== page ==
Dezeen and MINI World Tour: in this movie filmed at Dutch Design Week in Eindhoven, artist Gijs van Bon shows us his machine called Skryf, which prints a trail of sand behind it to form letters on the ground. 

Skryf sand writer by Gijs van Bon
Skryf sand writer by Gijs van Bon

Skryf consists of an adapted CNC milling machine on wheels, which van Bon controls with a laptop via a simple piece of software he developed.

"I can just type in text and it converts it to a code that the machine accepts," he explains. "It writes letter by letter and in the four hours that I write per day it will write about 160 metres."

Skryf sand writer by Gijs van Bon

Van Bon travels to different festivals around the world with Skryf and chooses new pieces of literature to write on the ground in each place.

"I've been with Skryf throughout Europe and once to Australia," he explains. "In Eindhoven, I'm writing the poems of Merel Morre. She is the city poet of Eindhoven; she reflects on what is happening now in the city."

Skryf sand writer by Gijs van Bon

Skryf's carefully-written lines of poetry are destroyed by passersby or the wind almost as quickly as it can write them. Van Bon says that the whole idea behind the project is that the lines of poetry exist only momentarily.

"When you're writing one [line of] text, another one is going away because people start walking through it," he explains. "Once I've finished writing, I walk the same way back but it's all destroyed. It's ephemeral, it's just for this moment and afterwards it's left to the public and to the wind."

Gijs van Bon
Gijs van Bon. Copyright: Dezeen

We drove around Eindhoven in our MINI Cooper S Paceman. The music in the movie is a track called Family Music by Eindhoven-based hip hop producer Y'Skid.

You can listen to more music by Y'Skid on Dezeen Music Project and watch more of our Dezeen and MINI World Tour movies here.

Dezeen's MINI Paceman at Strijp-S, Eindhoven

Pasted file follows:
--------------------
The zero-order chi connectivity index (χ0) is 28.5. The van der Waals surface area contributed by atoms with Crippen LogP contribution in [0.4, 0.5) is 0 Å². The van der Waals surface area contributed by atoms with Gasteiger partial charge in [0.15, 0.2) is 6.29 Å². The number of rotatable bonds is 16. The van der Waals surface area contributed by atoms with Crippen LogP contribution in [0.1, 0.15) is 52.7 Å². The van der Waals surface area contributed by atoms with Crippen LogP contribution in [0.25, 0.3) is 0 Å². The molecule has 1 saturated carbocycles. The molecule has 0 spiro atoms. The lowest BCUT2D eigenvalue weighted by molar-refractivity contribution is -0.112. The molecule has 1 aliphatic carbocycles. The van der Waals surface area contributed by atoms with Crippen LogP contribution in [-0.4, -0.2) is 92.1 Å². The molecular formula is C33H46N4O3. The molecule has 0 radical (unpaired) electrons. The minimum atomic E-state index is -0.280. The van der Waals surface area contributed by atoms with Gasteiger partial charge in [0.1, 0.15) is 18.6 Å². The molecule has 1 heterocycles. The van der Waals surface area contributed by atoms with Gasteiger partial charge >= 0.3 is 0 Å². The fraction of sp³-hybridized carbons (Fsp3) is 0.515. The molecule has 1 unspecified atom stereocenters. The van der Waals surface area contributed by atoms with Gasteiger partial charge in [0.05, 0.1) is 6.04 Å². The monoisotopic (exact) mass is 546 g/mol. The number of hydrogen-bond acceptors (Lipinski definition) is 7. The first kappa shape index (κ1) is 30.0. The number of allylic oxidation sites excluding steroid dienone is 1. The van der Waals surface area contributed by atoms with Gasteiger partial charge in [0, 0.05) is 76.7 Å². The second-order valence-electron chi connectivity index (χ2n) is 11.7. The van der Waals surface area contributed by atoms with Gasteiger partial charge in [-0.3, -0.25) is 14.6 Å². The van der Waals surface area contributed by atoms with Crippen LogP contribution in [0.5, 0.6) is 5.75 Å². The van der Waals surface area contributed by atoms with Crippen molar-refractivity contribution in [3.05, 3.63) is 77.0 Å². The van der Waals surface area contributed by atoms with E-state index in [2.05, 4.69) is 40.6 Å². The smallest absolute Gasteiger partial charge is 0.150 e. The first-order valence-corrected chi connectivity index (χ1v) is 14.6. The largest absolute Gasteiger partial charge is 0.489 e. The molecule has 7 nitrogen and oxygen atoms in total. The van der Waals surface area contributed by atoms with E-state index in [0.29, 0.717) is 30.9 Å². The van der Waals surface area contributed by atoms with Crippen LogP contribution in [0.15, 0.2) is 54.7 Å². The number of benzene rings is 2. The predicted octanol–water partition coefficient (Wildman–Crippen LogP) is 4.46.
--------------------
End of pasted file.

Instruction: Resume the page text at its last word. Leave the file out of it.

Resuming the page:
Our MINI Paceman in Eindhoven
  • Peter

    Much to like about this project. I’d get Borris to buy a couple of these to trawl up and down the Southbank or across Trafalgar sq. Probably choose Betjeman or Larkin as input. Or a Kureishi short story.

  • kwil

    Great stuff!

  • Having solved most of their first world problems, the Dutch could finally relax at their weekend summer techno parties, safe in the knowledge they could now write words with sand.

  • james

    Unconsciously designed to write Shel Silverstein poems. Unfortunately unusable where the sidewalk ends.

  • amsam

    The machine is itself a poem.

  • JJK

    Nicholas Hanna did this better with water, years ago.

    • Simon Gerssen

      Let them drive next to each other, bring the beach and sea to the city.

  • dan

    I like the project and of course there are differences but I think it’s only right to give a nod to Julius Popp here:

  • H-J

    And it’s 4D-printed!

  • d

    Inspired by Nicholas Hanna’s Water calligraphy tricycle?

  • cisum

    I yawned so hard my mouth won’t close anymore.

  • Revel Systems

    Reminds me of the Nike Livestrong printer during the Tour de France.


  • peter bessey

    Another poetic Dutch construction. It reminds me, in some ways, of Theo Jansen’s Strandbeest beach wind-walkers.

    I just wonder if this could be combined with them and, wind-driven, walk those beaches leaving poetry in its path?